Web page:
Peter Morici assesses the significance of the latest BLS unemployment report. His conclusion:

Simply, investors and employers lack confidence in the overall likely effects of Treasury Secretary Geither's plans to stabilize banks and President Obama's stimulus package and budgets proposals.

Lacking confidence that the demand for what Americans make and sell will recover significantly, anytime soon, businesses are girding for a long siege — slashing employment and dividends and other hunkering down. They are preparing for a depression and the eclipse of American leadership.


Increasingly, the economic slowdown looks more like a depression than a recession. Recessions are like stock market corrections — after a time, equity prices rebound without government intervention.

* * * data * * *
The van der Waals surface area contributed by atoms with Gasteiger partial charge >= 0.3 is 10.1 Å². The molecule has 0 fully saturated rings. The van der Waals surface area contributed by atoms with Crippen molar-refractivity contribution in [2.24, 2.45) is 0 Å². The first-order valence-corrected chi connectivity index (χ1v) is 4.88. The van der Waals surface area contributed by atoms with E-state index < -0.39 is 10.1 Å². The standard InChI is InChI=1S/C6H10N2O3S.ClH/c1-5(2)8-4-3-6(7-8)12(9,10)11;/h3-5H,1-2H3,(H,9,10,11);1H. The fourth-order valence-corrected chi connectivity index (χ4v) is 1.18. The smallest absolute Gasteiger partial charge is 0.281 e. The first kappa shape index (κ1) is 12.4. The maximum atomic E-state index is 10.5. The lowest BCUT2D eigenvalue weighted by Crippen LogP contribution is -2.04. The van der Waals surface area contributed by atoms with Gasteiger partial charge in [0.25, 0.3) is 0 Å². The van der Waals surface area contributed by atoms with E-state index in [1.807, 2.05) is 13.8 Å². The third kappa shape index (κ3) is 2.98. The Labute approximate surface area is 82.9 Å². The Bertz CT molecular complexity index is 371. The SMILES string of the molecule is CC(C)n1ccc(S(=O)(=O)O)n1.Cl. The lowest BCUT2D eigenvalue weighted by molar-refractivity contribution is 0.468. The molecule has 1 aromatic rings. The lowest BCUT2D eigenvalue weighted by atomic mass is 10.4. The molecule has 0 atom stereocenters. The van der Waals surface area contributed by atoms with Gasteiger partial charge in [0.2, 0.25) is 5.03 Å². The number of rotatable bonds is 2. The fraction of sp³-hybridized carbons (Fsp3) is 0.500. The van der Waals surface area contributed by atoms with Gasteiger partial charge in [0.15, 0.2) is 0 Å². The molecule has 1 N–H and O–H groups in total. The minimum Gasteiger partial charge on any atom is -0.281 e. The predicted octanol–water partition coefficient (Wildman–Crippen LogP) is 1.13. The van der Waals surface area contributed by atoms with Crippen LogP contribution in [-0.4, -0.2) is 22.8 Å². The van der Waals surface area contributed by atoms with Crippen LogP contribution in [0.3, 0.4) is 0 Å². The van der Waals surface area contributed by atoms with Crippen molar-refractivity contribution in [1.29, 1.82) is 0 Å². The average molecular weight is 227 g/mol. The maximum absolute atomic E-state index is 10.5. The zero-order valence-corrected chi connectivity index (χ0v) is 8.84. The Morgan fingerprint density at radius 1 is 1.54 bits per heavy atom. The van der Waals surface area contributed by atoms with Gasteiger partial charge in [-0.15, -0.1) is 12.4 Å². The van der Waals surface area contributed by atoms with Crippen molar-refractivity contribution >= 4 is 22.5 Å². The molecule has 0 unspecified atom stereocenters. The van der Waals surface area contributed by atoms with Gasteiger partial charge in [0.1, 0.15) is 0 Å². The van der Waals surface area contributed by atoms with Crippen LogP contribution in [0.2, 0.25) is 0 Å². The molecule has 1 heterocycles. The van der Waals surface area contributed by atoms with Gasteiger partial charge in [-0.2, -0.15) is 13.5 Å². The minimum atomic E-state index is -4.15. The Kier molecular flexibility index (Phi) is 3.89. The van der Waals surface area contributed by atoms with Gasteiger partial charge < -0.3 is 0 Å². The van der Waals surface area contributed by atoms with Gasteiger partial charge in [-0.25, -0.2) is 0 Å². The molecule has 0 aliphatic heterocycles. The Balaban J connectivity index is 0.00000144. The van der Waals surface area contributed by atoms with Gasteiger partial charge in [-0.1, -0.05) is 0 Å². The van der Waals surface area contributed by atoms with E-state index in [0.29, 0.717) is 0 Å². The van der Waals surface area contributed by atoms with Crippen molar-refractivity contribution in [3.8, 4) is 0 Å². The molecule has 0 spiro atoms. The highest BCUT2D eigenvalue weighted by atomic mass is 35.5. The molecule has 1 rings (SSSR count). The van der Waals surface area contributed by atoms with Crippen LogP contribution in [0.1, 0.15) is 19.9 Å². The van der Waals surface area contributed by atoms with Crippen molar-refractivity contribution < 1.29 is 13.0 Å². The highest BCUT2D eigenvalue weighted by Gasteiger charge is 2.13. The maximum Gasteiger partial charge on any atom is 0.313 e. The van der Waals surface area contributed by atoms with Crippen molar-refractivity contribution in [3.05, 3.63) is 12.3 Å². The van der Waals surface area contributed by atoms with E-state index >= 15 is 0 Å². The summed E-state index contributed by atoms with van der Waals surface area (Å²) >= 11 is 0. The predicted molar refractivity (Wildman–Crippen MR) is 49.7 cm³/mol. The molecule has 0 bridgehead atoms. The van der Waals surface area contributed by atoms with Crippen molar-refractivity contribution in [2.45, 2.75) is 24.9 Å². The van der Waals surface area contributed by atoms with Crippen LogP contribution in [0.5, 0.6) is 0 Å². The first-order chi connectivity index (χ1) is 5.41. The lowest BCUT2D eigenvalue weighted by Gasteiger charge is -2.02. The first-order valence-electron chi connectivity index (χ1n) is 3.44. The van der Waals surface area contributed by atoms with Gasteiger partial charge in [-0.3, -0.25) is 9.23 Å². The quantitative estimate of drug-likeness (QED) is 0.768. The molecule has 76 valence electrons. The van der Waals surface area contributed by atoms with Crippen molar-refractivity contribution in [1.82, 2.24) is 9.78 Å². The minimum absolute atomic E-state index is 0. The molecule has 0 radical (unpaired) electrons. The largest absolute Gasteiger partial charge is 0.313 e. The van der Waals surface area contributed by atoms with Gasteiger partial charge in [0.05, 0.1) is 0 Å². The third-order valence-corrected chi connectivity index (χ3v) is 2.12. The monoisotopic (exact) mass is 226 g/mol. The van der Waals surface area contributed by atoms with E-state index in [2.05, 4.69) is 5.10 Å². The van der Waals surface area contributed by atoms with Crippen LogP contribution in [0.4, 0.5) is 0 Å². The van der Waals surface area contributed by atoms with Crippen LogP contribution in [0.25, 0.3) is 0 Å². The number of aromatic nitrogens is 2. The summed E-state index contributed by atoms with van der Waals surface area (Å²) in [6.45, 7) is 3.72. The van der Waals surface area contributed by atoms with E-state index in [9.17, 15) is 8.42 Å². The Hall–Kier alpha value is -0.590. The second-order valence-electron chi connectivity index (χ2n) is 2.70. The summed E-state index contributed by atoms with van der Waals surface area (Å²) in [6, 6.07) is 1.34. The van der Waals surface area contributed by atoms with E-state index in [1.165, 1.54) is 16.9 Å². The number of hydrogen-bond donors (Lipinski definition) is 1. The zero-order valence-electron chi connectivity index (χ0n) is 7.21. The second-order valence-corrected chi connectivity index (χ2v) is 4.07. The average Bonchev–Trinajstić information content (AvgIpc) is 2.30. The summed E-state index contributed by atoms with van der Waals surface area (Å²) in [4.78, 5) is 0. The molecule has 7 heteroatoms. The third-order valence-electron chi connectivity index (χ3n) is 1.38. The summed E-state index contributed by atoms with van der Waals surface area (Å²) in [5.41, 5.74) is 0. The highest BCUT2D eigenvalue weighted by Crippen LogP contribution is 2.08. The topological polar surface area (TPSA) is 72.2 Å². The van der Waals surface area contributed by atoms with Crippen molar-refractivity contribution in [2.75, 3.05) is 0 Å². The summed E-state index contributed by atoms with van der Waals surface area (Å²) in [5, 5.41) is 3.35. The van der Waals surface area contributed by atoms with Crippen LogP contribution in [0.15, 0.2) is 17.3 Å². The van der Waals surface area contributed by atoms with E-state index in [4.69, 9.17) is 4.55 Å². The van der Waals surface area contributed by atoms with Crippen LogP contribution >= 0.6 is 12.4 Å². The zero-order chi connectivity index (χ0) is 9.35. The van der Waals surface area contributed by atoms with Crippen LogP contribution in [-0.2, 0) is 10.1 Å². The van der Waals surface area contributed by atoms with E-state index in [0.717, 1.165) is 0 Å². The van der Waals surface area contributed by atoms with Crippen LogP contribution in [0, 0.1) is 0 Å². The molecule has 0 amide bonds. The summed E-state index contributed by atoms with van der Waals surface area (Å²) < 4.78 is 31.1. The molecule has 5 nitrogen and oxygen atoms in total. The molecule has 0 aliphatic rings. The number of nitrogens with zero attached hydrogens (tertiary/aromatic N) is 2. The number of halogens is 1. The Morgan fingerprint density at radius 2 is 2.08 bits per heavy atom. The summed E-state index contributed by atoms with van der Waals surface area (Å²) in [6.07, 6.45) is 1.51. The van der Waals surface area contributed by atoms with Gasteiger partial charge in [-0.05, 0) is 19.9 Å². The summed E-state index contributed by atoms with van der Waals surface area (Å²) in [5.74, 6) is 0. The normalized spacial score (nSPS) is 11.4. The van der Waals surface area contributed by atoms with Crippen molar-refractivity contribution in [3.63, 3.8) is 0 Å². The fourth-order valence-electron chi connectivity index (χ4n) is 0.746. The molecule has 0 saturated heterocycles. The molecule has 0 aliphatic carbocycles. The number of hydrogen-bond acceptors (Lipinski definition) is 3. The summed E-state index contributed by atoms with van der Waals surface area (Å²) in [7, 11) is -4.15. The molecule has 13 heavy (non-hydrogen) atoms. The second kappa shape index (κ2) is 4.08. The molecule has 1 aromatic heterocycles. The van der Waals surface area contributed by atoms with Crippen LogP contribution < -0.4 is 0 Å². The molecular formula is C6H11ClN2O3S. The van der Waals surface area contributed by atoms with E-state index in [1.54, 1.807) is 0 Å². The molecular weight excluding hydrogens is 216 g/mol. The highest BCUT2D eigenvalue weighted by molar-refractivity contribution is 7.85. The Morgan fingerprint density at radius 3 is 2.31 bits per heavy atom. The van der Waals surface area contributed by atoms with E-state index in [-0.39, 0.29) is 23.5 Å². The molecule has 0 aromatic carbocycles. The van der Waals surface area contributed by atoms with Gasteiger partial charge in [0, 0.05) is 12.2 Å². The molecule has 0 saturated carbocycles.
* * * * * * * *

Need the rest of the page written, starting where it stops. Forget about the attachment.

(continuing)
Federal Reserve interest rate cuts and stimulus spending and tax rebates shorten recessions and ease their impact. However, those policies will not end the current slump, because it is grounded in fundamental structural dysfunctions in U.S. banking, energy and trade policies.

A depression is not self-correcting. The economy shifts down to permanently lower levels of production and sales, high unemployment rates become chronic, and federal deficits become narcotic — federal deficits dull the senses but don't cure the disease.

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